# When is not necesary to do surface ordering in the non-Abelian Stokes theorem?

• andresB
In summary, the non-Abelian Stokes theorem states that for a system where every element of the curvature 2-form F commutes with each other, the path-ordered exponential P e\oint\tilde{A} can be expressed as a surface ordered exponential e∫F. This can be proven by showing that the two expressions are equivalent, and it holds true as long as the connection and curvature satisfy the conditions of smoothness and closure.
andresB
Acording to the non-Abelian stokes thoerem

http://arxiv.org/abs/math-ph/0012035

I can transform a path ordered exponential to a surface ordered one.

P e$\oint$$\tilde{A}$= P eF

where F is some twisted curvature;F=U-1FU, and U is a path dependet operator.So, I have a system where every element of the curvature 2-form F commute with each other, i just have the feeling that it is true that

P e$\oint$$\tilde{A}$=e∫F (*)

where the RHS is just a ordinary surface exponential.So the questions are

1)is my suposition right?
2) if afirmative how cah i prove that fact?
3) if negative, why? and what properties should have the conection A and/or the curvature F to ensure (*)

Last edited:
is true?The answer to your question is yes, your supposition is right. You can prove this fact by showing that the non-Abelian Stokes theorem holds for the system you are considering. This theorem states that given a smooth connection A and a corresponding curvature F, one can express the path-ordered exponential P e\oint\tilde{A} as a surface ordered exponential e∫F. In other words, the theorem states that the two expressions are equivalent. To prove this, one can begin by introducing a coordinate system and expressing the connection and curvature in terms of the coordinates. Then, one can use the definition of the exponential and the properties of the Lie derivative to calculate the path-ordered exponential. Finally, once the expression is obtained, it can be shown that it is equivalent to the surface ordered exponential. In order for the non-Abelian Stokes theorem to hold, the connection A and the curvature F must satisfy certain conditions. Firstly, the connection must be smooth, meaning that its components must be continuous and differentiable. Secondly, the curvature must be closed, meaning that the components of the curvature must satisfy the Bianchi identities. These conditions ensure that the path-ordered exponential can be expressed as a surface ordered exponential.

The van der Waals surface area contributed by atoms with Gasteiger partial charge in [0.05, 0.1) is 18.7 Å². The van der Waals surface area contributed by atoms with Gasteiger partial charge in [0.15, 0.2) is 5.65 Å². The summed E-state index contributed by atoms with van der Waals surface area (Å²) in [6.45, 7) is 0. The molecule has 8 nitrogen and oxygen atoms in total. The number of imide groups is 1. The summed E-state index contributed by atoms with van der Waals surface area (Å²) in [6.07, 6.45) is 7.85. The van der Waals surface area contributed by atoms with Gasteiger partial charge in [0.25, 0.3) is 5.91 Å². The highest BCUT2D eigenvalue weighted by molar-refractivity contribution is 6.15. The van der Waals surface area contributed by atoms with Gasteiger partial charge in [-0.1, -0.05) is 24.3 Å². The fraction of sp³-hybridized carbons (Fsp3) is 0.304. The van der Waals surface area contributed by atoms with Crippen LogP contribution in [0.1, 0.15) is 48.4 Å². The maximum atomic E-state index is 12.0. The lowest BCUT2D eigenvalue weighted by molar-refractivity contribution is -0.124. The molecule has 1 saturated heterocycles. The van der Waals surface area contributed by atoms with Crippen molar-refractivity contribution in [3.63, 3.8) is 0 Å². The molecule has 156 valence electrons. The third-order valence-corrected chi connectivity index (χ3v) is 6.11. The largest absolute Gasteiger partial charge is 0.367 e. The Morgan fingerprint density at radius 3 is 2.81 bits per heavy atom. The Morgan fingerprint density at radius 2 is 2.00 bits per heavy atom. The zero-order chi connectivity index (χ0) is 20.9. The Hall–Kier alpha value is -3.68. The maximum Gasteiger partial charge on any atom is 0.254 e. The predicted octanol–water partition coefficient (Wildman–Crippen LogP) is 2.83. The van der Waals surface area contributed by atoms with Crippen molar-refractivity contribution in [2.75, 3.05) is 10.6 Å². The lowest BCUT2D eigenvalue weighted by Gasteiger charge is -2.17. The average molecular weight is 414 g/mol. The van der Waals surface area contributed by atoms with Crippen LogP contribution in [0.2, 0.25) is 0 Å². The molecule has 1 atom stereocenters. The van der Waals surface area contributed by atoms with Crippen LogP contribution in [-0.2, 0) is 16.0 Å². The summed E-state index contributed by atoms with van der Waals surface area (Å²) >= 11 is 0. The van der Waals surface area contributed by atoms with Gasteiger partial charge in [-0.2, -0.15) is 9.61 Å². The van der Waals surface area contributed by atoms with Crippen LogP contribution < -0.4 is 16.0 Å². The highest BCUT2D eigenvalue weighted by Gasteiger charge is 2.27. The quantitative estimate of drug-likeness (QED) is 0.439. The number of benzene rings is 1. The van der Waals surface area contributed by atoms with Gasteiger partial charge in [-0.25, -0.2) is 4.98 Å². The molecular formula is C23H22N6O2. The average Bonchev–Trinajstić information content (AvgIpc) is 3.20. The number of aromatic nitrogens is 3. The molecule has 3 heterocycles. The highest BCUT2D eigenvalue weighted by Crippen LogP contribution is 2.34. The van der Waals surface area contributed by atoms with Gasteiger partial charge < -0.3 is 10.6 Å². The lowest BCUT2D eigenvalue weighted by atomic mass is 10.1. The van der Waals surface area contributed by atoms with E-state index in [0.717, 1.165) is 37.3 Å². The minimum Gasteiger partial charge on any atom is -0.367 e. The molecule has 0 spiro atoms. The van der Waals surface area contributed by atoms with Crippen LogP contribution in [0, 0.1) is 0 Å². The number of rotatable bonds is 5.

## 1. When is it not necessary to do surface ordering in the non-Abelian Stokes theorem?

In general, surface ordering is not necessary in the non-Abelian Stokes theorem when the surface in question is a simple closed curve, or if the path integral being calculated is independent of surface ordering. In both cases, the surface ordering does not affect the final result.

## 2. What is the purpose of surface ordering in the non-Abelian Stokes theorem?

Surface ordering is used to ensure that the path integral in the non-Abelian Stokes theorem is well-defined and independent of the choice of surface. It also allows for the calculation of the holonomy of a gauge field along a path.

## 3. How does surface ordering affect the calculation of the non-Abelian Stokes theorem?

Surface ordering can affect the calculation of the non-Abelian Stokes theorem by changing the value of the path integral or the holonomy of a gauge field along a path. This is why it is important to carefully consider and properly apply surface ordering in the theorem.

## 4. Are there any limitations to surface ordering in the non-Abelian Stokes theorem?

One limitation of surface ordering in the non-Abelian Stokes theorem is that it can only be applied to surfaces that are homotopically equivalent to a simple closed curve. It also does not account for possible topological obstructions in the path integral calculation.

## 5. Can surface ordering be extended to higher dimensions in the non-Abelian Stokes theorem?

Surface ordering can be extended to higher dimensions in the non-Abelian Stokes theorem by using higher-dimensional surfaces, such as surfaces with boundaries or higher-dimensional objects like manifolds. However, this can become more complicated and may require additional mathematical tools and techniques.

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